Sunday, August 17, 2014


SANDS OF THE KALAHARI, a 1965 British adventure film, was one of those movies I always wanted to see when I was a kid but somehow never did. Just look at that poster art! It looks like the cover of one of the greatest "men's sweat" adventure magazines ever published. I can see this story being hyped as "Baboons Bit My Butt!" (in the tradition of the legendary "Weasels Ripped My Flesh!"). Alas, it's yet another example of selling the sizzle and not the steak as I found out when I sat down and finally watched this film for the first time yesterday afternoon.

The film begins in a way that is remarkably similar to the opening of Robert Aldrich's masterpiece, THE FLIGHT OF THE PHOENIX (1965). A chartered twin engine aircraft is carrying passengers across the African desert when the plane encounters an immense swarm of locusts. The plane crashes and the survivors (Stuart Whitman, Stanley Baker, Susannah York, Harry Andrews, Theodore Bikel and Nigel Davenport) are left stranded in the desert, hundreds of miles from civilization. But instead of rebuilding their plane and flying out of the desert (which they can't do because the craft explodes after landing), they are left to survive by any means necessary.

They soon find food, water and shelter in a cave but a nearby tribe of baboons gives big-game hunter Whitman cause for concern. He's determined to survive at all costs and that means eliminating any and all competition for food and water, be it baboon or fellow human. Davenport sets off to find help, Whitman forces Bikel at gunpoint to do the same and he kills Andrews when he refuses to leave the camp. That leaves just Whitman, Baker and York in a tense struggle to the death for survival and superiority.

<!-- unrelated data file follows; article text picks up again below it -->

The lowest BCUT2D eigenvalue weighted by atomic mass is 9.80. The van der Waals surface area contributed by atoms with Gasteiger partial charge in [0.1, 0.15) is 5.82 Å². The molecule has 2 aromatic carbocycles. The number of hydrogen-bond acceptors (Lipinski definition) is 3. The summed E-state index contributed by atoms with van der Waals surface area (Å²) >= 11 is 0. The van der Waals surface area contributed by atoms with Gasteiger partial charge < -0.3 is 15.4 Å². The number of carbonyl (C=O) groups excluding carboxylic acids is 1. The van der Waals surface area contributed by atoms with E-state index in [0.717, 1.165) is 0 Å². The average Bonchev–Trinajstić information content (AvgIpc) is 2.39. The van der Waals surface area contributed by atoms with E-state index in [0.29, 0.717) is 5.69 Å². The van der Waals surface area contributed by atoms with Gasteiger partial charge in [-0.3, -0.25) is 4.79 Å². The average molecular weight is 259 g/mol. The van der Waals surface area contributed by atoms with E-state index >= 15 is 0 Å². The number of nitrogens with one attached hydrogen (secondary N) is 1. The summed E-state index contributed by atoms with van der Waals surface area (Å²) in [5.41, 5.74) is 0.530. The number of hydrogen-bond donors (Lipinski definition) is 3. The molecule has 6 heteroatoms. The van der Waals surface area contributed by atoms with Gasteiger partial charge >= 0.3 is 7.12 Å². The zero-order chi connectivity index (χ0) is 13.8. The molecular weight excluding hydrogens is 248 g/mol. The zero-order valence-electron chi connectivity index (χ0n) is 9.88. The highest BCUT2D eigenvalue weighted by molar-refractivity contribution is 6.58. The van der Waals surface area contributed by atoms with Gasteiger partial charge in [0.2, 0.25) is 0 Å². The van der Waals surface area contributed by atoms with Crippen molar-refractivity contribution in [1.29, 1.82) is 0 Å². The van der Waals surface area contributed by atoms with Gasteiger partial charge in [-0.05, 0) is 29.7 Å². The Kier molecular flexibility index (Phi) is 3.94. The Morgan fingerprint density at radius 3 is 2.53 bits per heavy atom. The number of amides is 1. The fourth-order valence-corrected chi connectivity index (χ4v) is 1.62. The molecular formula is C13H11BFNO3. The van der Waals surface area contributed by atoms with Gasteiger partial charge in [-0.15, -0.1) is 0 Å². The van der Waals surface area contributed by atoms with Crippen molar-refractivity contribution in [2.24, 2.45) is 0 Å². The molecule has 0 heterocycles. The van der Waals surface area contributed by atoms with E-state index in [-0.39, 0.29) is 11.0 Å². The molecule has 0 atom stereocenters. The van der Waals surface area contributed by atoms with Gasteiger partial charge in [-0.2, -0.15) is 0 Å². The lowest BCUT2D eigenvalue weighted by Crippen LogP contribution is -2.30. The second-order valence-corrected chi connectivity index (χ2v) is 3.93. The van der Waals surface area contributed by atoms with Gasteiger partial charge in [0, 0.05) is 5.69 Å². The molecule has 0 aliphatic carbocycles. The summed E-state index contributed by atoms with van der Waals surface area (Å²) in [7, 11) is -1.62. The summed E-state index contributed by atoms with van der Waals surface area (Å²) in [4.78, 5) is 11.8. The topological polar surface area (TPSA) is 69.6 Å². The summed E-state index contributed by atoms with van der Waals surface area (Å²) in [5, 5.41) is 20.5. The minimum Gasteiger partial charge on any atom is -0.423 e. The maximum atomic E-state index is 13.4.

Shot on location in Africa by director Cy Enfield (who made the marvelous African adventure film ZULU (1963)) SANDS is a good looking film with a fairly compelling storyline that still somehow misses the mark. The showdown with the baboons (one of the major selling points of the film), doesn't occur until the very end of the film, which is a bit of a letdown. The cast is good but Whitman, who is the real threat, is not a strong enough actor to carry as much of the narrative load as is required by the screenplay. Apparently, the producers of the film originally wanted Richard Burton and Elizabeth Taylor for the leads but Burton demanded too much money. George Peppard was cast in the Whitman role but left to make THE BLUE MAX before production began. Whitman, a serviceable action hero type in other films and television shows, was hired as his replacement. It's fun to see future SUPERMAN co-stars Susannah York and Harry Andrews together. I wonder if they compared notes about that "baboon movie" when they were on the Krypton set at Pinewood Studios?

SANDS OF THE KALAHARI is not a bad little movie. But it suffers in comparison to FLIGHT OF THE PHOENIX and ZULU, both of which are better films. It's worth seeing at least once if you're a fan of "men's sweat" material.

1 comment:

  1. Isn't this the one where Stuart Whitman goes apeshit (quite literally) and chooses to stay behind as King of The Baboons instead of returning to civilization? I remember this used to show up quite a lot on TV when I was a kid. Haven't seen it since then, not even on TCM and sooner or later, everything shows up on TCM.